Editors note: While the subject of education is widely debated, one thing that is certain is that forms and methods are changing. The original design of college has morphed into something else. My generation was born into a mindset that you went to college after high school, because that's just what you do. Things have changed. There's no guarantee that your college degree will get you that job you're hoping for. Because of that, we need to be willing to rethink how we prepare for life and career as well as how we prepare the forms and methods that will impact the next generation. With that, here is another post by Brent Sears on education.
When was the last time you set out to learn something without any help? And by learn something I mean went from not knowing something to acquiring the knowledge or the skill you were looking for?
In the age a Google there is no reason to be unable to learn something new – a basic answer to any question can be found in a few minutes. Now this doesn’t make you an authority, but it makes it a lot easier to find out who wrote the song stuck in your head, or how to make stir fry like a pro.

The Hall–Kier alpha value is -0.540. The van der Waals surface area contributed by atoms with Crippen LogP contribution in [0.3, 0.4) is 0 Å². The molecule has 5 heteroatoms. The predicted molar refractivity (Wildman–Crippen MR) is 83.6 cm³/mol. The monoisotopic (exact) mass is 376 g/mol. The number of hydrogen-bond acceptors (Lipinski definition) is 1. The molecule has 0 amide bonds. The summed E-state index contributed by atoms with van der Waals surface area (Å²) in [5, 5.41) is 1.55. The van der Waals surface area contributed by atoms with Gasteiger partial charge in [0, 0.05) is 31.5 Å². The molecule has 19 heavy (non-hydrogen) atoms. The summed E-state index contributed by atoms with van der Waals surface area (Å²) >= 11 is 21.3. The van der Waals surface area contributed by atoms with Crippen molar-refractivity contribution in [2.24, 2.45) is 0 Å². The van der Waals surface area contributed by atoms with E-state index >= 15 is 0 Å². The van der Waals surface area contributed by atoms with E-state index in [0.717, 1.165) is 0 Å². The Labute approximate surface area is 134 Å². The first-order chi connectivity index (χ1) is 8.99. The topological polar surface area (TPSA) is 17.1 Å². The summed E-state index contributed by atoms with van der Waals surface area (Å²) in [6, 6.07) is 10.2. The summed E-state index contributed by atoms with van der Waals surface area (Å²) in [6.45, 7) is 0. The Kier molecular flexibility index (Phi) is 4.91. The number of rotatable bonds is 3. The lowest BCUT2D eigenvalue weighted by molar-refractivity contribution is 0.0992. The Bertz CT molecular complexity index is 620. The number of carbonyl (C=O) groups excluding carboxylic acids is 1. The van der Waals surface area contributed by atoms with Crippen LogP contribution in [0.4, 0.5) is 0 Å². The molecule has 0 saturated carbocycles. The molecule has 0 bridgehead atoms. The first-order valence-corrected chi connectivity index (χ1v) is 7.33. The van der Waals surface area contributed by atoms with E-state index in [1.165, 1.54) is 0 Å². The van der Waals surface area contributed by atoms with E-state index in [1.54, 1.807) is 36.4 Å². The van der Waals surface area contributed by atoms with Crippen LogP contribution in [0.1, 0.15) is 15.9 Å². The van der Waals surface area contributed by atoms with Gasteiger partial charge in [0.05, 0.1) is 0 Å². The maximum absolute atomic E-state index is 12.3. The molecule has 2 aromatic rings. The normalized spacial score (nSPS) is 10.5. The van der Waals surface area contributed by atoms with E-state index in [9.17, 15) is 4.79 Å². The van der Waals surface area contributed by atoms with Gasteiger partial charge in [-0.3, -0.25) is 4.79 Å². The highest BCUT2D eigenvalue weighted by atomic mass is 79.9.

Our current education system is set up on the idea that someone else can tell you exactly where to go and what to learn. Start out and do what you are told. From there you will be granted a certification, title, degree, or some other form of permission to do something.
The pace is measured, your classmates have been selected, and if you make people happy then you’re on the educational track. The funny thing is that often people just do whatever they have to in order to get by. Have you ever crammed for a test, but to forget everything before you sat down to your next meal?
The sad part is a lot of people think this is the only way to learn things. The reality is that you can follow a blog from a world-class authority in a particular field (for free) and be on the cutting edge of what is happening. Read a book a week on a subject you like and you are an International authority in seven years – and most library systems will purchase books they don’t have if you request them.
Education is expensive, but learning is fairly cheap. You just have to have the guts to cut the chord and go out on your own. If you fail, you can always go back and get another degree.
by Brent R. Sears